diversity eMagazine inclusion
Work inclusion: knowing we are all different increases competitive potential
Can we still accept that in-clusion is often replaced by re-clusion? It is not just a matter of ethics: acknowledging that each worker has a potential value for the company becomes a lever for configuring increasingly competitive production systems.
Guido J.L. Micheli, Associate Professor of Industrial Plants Engineering and Management
School of Management Politecnico di Milano
In everything, there are minimum time periods necessary for an evolution to start having an effect. In our Country, the constitution states that Italy is a “Republic […] founded on labour”; however, it is only in the last few decades that the problem of job inclusion of disabled workers, who – except in very rare cases – do not have the “standard” characteristics that companies look for in their employees, has begun to be addressed in some way.
To put it simply, the process is currently moving on two fronts. On the one hand, a large number of companies are obliged by law to employ disabled workers; on the other hand, there are companies (type B social cooperatives) whose ultimate aim is to prepare disabled people (also called “disadvantaged” in this case) for work. In the large number of companies that are obliged to employ disabled staff, the very frequent outcome is either the hiring of a person who is then “isolated” in tasks of little value to the company itself (in other words, hired but not included) or the deliberate choice to pay the penalties attached to not hiring, which are considered paradoxically “sustainable” when compared with the burden of managing a person considered of little value.
Why is this? The motivation is, after all, quite simple: companies are used to and want to continue working in situations where every activity, machine, equipment, place, process is designed for “standard” people. Every difference is experienced as a source of inefficiency.
It is undoubtedly true that the initial and continuous training of disabled workers is in some cases significantly higher, but why? One of the answers is easily identifiable: the effort in training/preparing disabled workers for any job task is linked to the very purpose of such training, i.e., to provide them with the same skills as non-disabled workers. In other words, even the training that companies design and implement is not inclusive, but rather aimed at bringing disabled workers into line with others.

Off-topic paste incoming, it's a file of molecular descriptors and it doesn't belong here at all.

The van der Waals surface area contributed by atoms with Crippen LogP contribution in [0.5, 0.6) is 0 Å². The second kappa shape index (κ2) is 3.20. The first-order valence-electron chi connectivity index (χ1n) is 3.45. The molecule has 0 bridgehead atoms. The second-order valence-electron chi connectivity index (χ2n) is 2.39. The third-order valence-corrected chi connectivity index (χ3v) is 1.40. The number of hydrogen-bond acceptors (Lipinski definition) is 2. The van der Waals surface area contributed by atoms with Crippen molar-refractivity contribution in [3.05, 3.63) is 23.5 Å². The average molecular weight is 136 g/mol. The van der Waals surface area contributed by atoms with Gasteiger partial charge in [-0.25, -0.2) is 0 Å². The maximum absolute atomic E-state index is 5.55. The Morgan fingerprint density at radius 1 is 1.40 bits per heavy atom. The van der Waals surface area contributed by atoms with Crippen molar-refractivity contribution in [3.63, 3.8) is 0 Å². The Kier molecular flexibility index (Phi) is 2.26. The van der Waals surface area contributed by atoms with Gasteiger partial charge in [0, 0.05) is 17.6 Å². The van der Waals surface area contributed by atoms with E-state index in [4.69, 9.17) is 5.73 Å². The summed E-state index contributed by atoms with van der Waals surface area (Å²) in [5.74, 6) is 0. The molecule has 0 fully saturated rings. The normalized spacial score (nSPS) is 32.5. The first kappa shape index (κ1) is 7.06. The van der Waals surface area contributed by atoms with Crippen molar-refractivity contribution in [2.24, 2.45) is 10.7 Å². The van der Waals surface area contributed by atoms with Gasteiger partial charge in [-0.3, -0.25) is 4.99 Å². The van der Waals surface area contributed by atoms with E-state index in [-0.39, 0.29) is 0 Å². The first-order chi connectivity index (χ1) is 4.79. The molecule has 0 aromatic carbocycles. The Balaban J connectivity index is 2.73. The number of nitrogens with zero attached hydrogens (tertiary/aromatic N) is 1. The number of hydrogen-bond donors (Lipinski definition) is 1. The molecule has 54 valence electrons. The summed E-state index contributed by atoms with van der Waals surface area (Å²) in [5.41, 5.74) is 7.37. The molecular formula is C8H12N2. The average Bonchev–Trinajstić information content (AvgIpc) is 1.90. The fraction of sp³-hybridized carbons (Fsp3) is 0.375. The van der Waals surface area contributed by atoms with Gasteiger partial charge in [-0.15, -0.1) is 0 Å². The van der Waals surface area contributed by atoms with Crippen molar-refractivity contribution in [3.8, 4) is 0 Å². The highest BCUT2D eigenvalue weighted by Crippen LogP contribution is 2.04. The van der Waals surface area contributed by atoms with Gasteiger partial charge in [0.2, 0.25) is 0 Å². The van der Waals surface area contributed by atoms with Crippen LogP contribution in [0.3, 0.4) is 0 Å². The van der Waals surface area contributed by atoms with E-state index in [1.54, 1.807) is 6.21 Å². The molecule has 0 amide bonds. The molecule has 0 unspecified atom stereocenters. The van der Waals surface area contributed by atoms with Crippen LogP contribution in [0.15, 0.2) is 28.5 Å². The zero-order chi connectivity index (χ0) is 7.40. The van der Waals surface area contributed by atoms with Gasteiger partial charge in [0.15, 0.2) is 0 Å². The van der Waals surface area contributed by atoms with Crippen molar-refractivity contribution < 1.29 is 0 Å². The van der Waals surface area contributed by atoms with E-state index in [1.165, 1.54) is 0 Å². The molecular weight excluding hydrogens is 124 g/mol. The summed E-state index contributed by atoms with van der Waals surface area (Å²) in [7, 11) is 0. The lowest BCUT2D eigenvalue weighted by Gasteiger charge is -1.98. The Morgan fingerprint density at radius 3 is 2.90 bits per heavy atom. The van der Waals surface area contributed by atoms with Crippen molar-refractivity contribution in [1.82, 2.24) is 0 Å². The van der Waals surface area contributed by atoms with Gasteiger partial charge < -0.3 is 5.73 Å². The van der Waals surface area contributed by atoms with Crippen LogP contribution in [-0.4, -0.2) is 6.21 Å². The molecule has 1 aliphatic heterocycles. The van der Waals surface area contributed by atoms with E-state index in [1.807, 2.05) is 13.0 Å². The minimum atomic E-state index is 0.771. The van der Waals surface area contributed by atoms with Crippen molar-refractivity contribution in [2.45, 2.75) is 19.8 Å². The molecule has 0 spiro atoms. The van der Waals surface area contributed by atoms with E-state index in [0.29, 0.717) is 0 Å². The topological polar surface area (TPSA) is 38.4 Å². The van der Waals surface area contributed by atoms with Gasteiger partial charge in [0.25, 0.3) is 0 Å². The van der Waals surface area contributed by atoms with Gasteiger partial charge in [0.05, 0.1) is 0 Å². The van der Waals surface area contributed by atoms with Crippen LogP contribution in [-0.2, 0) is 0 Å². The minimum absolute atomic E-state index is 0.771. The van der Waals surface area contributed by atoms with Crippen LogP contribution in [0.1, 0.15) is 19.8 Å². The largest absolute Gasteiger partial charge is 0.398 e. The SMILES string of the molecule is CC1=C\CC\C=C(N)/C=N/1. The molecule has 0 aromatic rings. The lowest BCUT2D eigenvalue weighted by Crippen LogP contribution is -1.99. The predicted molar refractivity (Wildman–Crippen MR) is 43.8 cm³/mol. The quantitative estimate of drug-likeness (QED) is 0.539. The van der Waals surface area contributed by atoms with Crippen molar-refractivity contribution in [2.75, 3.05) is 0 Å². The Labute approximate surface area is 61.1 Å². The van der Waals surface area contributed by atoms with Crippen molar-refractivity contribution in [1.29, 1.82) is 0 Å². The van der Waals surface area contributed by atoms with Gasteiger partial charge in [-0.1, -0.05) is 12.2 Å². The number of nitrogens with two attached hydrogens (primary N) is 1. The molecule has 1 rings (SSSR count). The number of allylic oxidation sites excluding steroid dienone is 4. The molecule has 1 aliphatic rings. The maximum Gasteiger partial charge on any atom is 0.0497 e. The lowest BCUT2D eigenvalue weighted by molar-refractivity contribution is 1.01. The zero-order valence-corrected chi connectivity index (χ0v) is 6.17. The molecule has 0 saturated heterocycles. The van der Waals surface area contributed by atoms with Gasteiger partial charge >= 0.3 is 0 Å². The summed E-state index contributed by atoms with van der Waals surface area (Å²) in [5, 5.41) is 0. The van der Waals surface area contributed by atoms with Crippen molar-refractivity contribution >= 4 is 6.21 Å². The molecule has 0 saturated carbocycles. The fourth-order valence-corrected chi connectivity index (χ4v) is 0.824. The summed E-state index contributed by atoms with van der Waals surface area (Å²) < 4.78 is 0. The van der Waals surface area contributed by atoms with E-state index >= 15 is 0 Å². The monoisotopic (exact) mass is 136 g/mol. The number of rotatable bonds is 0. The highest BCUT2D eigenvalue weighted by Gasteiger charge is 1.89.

What should be done to change the status quo?
A profound cultural change is needed. Companies need to critically study their processes, in order to identify those aspects of them that can be carried out with “different” characteristics; by doing so, these “different characteristics” no longer require an effort to be adapted and included, but become naturally functional, and therefore naturally included.
This type of analysis is what social co-operatives (manufacturing or agricultural companies in the true sense of the word, which primarily employ disabled workers) must undertake on a daily basis in order to understand, for example, how an assembly process can be “subdivided and supported” in order to be efficiently and effectively carried out by a wide range of disabled workers.
This focus on processes has the secondary effect of simplifying them, and therefore reducing errors, which translates into a reduction in waste and an overall increase in efficiency.
So, being aware that everyone in the company is “different” can become an important lever for change: every activity, machine, equipment, place, process, which used to be designed for “standard” people, can finally be designed in an worker-centric and non-standard-centric way.
What is the point of the flexibility of the components of production systems (machines, lines, roles, …), which has been much sought after in recent decades, if it is not then used on an ongoing basis to review processes and tasks in the search for an ever better overall system configuration? If this were the approach, inclusion would no longer be sought as such.
We are realising that inclusion cannot be forced: if it is imposed, as is the legislative approach, it turns into reclusion in many cases. Instead, acknowledging that each worker has her/his own potential value for the company becomes a lever to configure production systems and make them increasingly competitive.
After all, who among us has never thought “I have the right person in mind for this”? It is simply a matter of starting to acknowledge the individual strengths of all people – including those with disabilities.
Let’s start here. And let’s not close our eyes: some companies already do!